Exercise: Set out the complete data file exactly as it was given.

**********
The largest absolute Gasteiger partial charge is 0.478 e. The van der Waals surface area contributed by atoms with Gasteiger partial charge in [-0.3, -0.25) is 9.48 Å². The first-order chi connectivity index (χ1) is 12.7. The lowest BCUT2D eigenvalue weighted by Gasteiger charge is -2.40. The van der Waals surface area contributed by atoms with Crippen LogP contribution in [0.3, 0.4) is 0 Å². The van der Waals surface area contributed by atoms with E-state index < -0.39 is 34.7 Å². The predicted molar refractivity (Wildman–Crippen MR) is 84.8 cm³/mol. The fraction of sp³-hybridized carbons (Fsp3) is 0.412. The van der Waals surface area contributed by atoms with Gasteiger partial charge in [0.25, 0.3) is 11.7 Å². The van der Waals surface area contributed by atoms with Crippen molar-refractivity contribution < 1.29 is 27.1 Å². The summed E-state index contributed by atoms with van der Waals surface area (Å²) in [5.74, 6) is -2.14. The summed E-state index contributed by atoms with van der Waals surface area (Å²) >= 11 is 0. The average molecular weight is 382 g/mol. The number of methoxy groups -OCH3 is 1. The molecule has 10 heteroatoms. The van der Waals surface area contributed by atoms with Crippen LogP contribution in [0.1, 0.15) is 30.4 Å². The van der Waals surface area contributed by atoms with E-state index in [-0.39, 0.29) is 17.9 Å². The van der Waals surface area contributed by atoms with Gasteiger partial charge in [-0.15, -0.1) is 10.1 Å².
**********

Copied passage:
The largest absolute Gasteiger partial charge is 0.478 e. The van der Waals surface area contributed by atoms with Gasteiger partial charge in [-0.3, -0.25) is 9.48 Å². The first-order chi connectivity index (χ1) is 12.7. The lowest BCUT2D eigenvalue weighted by Gasteiger charge is -2.40. The van der Waals surface area contributed by atoms with Crippen LogP contribution in [0.3, 0.4) is 0 Å². The van der Waals surface area contributed by atoms with E-state index < -0.39 is 34.7 Å². The predicted molar refractivity (Wildman–Crippen MR) is 84.8 cm³/mol. The fraction of sp³-hybridized carbons (Fsp3) is 0.412. The van der Waals surface area contributed by atoms with Gasteiger partial charge in [0.25, 0.3) is 11.7 Å². The van der Waals surface area contributed by atoms with Crippen molar-refractivity contribution < 1.29 is 27.1 Å². The summed E-state index contributed by atoms with van der Waals surface area (Å²) in [5.74, 6) is -2.14. The summed E-state index contributed by atoms with van der Waals surface area (Å²) >= 11 is 0. The average molecular weight is 382 g/mol. The number of methoxy groups -OCH3 is 1. The molecule has 10 heteroatoms. The van der Waals surface area contributed by atoms with Crippen LogP contribution in [0.1, 0.15) is 30.4 Å². The van der Waals surface area contributed by atoms with E-state index in [-0.39, 0.29) is 17.9 Å². The van der Waals surface area contributed by atoms with Gasteiger partial charge in [-0.15, -0.1) is 10.1 Å².